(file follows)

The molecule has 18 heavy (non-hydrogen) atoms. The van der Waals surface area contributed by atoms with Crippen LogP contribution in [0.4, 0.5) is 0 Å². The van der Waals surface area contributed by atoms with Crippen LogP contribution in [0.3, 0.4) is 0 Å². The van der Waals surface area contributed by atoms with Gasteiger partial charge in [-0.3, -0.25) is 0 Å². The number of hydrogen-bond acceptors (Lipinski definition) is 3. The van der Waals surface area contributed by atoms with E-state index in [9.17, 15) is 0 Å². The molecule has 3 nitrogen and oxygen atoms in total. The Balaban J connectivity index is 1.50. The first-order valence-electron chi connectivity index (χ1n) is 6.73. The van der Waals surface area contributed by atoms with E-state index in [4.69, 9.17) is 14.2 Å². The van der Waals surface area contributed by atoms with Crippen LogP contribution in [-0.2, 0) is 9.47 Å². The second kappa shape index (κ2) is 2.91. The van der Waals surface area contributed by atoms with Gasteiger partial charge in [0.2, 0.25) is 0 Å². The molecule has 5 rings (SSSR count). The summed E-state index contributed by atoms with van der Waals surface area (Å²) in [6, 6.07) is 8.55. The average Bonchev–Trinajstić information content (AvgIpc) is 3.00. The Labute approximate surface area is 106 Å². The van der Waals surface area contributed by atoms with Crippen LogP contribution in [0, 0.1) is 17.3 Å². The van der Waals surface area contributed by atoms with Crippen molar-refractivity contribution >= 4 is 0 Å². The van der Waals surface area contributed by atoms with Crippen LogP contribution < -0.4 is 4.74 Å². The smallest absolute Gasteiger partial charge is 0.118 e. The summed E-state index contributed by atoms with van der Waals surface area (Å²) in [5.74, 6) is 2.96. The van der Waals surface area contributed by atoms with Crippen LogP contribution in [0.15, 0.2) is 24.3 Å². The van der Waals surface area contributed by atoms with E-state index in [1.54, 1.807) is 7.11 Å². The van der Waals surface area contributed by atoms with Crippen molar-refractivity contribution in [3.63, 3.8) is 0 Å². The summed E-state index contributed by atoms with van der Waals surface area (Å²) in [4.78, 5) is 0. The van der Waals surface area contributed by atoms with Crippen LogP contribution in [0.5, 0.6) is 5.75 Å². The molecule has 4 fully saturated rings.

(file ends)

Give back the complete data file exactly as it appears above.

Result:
The molecule has 18 heavy (non-hydrogen) atoms. The van der Waals surface area contributed by atoms with Crippen LogP contribution in [0.4, 0.5) is 0 Å². The van der Waals surface area contributed by atoms with Crippen LogP contribution in [0.3, 0.4) is 0 Å². The van der Waals surface area contributed by atoms with Gasteiger partial charge in [-0.3, -0.25) is 0 Å². The number of hydrogen-bond acceptors (Lipinski definition) is 3. The van der Waals surface area contributed by atoms with E-state index in [9.17, 15) is 0 Å². The molecule has 3 nitrogen and oxygen atoms in total. The Balaban J connectivity index is 1.50. The first-order valence-electron chi connectivity index (χ1n) is 6.73. The van der Waals surface area contributed by atoms with E-state index in [4.69, 9.17) is 14.2 Å². The van der Waals surface area contributed by atoms with Crippen LogP contribution in [-0.2, 0) is 9.47 Å². The second kappa shape index (κ2) is 2.91. The van der Waals surface area contributed by atoms with Gasteiger partial charge in [0.2, 0.25) is 0 Å². The molecule has 5 rings (SSSR count). The summed E-state index contributed by atoms with van der Waals surface area (Å²) in [6, 6.07) is 8.55. The average Bonchev–Trinajstić information content (AvgIpc) is 3.00. The Labute approximate surface area is 106 Å². The van der Waals surface area contributed by atoms with Crippen LogP contribution in [0, 0.1) is 17.3 Å². The van der Waals surface area contributed by atoms with Crippen molar-refractivity contribution >= 4 is 0 Å². The van der Waals surface area contributed by atoms with Crippen LogP contribution < -0.4 is 4.74 Å². The smallest absolute Gasteiger partial charge is 0.118 e. The summed E-state index contributed by atoms with van der Waals surface area (Å²) in [5.74, 6) is 2.96. The van der Waals surface area contributed by atoms with Crippen LogP contribution in [0.15, 0.2) is 24.3 Å². The van der Waals surface area contributed by atoms with E-state index in [1.54, 1.807) is 7.11 Å². The van der Waals surface area contributed by atoms with Crippen molar-refractivity contribution in [3.63, 3.8) is 0 Å². The summed E-state index contributed by atoms with van der Waals surface area (Å²) in [4.78, 5) is 0. The van der Waals surface area contributed by atoms with Crippen LogP contribution in [0.5, 0.6) is 5.75 Å². The molecule has 4 fully saturated rings.